Sure enough, a crowd of cops washed in, pushed right up to the stage, and cuffed him. Right in the middle of a song. I thought there would be a riot. The rest of the band? Mostly laughed and kept playing.

Too bad, though, that the Air Force Colonel was nowhere near as entertaining as the stanky trombone player.

I'm leaving in a couple of hours, back on the plane. I look out my window at the fiery maple tree, my peaceful front porch, the incredible amplification of color a cool, crisp day will deliver. And I can't even enjoy it, knowing I won't see it again for at least six months.

It is hard to go back. I'd be bawling like a little girl if I didn't miss M so much, if I didn't look forward to seeing him. We've emailed daily, some of them rather naughty, and I think we've told each other more in the last two weeks than we would have in six months over there.

Back to the Sandbox. Wish me luck.

Friday, September 24, 2004

And they're off!

I arrived a little early to the trail ride, having painfully hiked up the top half of Whiteface Mountain. Painfully because I have a bum knee, and it started grinding and popping about halfway up. I probably should have turned around, but I really wanted to see the top of this thing. The big gondola-ride thing was broken.

So no more hiking, might as well ride. Nothing painful there, right?

My horse's name was Zeus--he was a handsome quarterhorse, used to race and now played polo in his spare time. He looked too big to play polo to me--aren't they called Polo Ponies because they need to be smaller? At any rate, Zeus clearly had some pluck, some spirit, because one of the other ladies had already expressed reservations about him. So I took him--I used to ride fairly regularly as a child, and anyway, I'm an Army Officer! No horse is gonna punk me out!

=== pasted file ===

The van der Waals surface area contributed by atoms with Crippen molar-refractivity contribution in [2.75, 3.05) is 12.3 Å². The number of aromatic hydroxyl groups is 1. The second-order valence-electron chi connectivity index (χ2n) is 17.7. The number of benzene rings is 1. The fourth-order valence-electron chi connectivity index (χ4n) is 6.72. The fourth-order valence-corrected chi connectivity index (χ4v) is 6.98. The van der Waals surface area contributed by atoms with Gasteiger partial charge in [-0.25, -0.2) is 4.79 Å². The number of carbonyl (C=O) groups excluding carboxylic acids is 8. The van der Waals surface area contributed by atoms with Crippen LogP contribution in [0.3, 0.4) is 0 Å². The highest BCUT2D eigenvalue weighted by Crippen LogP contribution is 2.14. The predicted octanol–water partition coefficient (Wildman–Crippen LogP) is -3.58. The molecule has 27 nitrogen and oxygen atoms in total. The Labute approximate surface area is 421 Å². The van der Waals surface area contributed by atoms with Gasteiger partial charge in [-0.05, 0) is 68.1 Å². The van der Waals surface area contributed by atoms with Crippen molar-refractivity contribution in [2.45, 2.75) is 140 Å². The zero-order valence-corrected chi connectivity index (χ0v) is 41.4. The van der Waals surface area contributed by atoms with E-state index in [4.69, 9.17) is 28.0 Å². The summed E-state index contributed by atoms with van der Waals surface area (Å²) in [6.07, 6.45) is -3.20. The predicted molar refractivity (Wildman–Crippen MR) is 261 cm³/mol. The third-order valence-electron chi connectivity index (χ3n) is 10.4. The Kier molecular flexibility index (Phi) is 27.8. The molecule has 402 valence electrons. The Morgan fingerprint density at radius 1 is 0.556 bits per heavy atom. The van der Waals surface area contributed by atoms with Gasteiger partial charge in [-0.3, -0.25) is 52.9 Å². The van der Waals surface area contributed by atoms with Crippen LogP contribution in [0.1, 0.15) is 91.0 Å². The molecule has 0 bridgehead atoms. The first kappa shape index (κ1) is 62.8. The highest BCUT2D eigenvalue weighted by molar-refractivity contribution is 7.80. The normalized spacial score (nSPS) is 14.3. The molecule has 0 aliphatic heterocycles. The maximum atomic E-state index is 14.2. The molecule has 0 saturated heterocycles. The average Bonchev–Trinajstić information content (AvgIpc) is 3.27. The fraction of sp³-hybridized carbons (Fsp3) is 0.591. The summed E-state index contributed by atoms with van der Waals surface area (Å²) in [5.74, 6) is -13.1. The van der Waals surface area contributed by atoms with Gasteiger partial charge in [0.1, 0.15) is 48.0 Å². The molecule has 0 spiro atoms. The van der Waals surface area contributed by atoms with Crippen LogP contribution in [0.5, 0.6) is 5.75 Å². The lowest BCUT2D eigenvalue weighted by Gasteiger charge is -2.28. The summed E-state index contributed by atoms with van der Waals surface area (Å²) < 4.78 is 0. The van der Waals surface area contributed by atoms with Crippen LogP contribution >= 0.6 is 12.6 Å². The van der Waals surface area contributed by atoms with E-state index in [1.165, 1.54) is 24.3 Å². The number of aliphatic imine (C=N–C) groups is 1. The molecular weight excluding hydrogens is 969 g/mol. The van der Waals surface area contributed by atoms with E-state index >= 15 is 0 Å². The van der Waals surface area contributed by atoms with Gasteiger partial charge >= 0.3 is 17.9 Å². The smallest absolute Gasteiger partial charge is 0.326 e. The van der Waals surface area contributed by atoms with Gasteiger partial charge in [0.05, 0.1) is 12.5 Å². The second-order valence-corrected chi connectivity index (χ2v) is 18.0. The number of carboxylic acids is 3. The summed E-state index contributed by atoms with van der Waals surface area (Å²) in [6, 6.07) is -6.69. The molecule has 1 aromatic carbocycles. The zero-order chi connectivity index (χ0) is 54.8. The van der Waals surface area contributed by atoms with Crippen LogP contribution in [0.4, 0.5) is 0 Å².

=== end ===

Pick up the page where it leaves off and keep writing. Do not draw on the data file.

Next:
I only ride English. Western is just too clunky, you can't post on the trot and it seems more an operation of just hanging on than actually riding. Problem with this particular English saddle, though, they'd swapped out the stirrup straps, and the right one was about a half-inch shorter than the left. There was no hole in the middle of the leather to make it right. No one had a pocket knife once I was sure there was an imbalance--after we'd cantered up a road and that half-inch became VERY pronounced.

So we stopped, and I leaned back in the saddle to see what I could do--lengthen them both a bit, even it up. I was working on the right one as two guys galloped up behind us, full speed. I felt Zeus tense up, and lifted my left hand to tighted up on the reigns...just as he launched, full-speed, after the galloping pair.

I'm sure it all would've looked funny on camera. I only had one stirrup, I gripped the pommel with both hands, shouting, afraid to let go with one hand to pull the reigns harder, bouncing all over the horse. The galloping pair stopped--we'd caught them, that Zeus can haul ass--and Zeus, he ground his front hooves into the earth and stopped.

Funny thing about inertia, I didn't stop. Kept going, right over his head, envisioning catastrophic injury. Next thing I knew, I was standing next to the horse, missing a shoe. I'm told I grabbed his neck, hugged it, looped around him, and landed squarely on my feet. I am NOT a graceful person, I don't know how it happened this way. One of the other riders said it looked like a gymnast's dismount.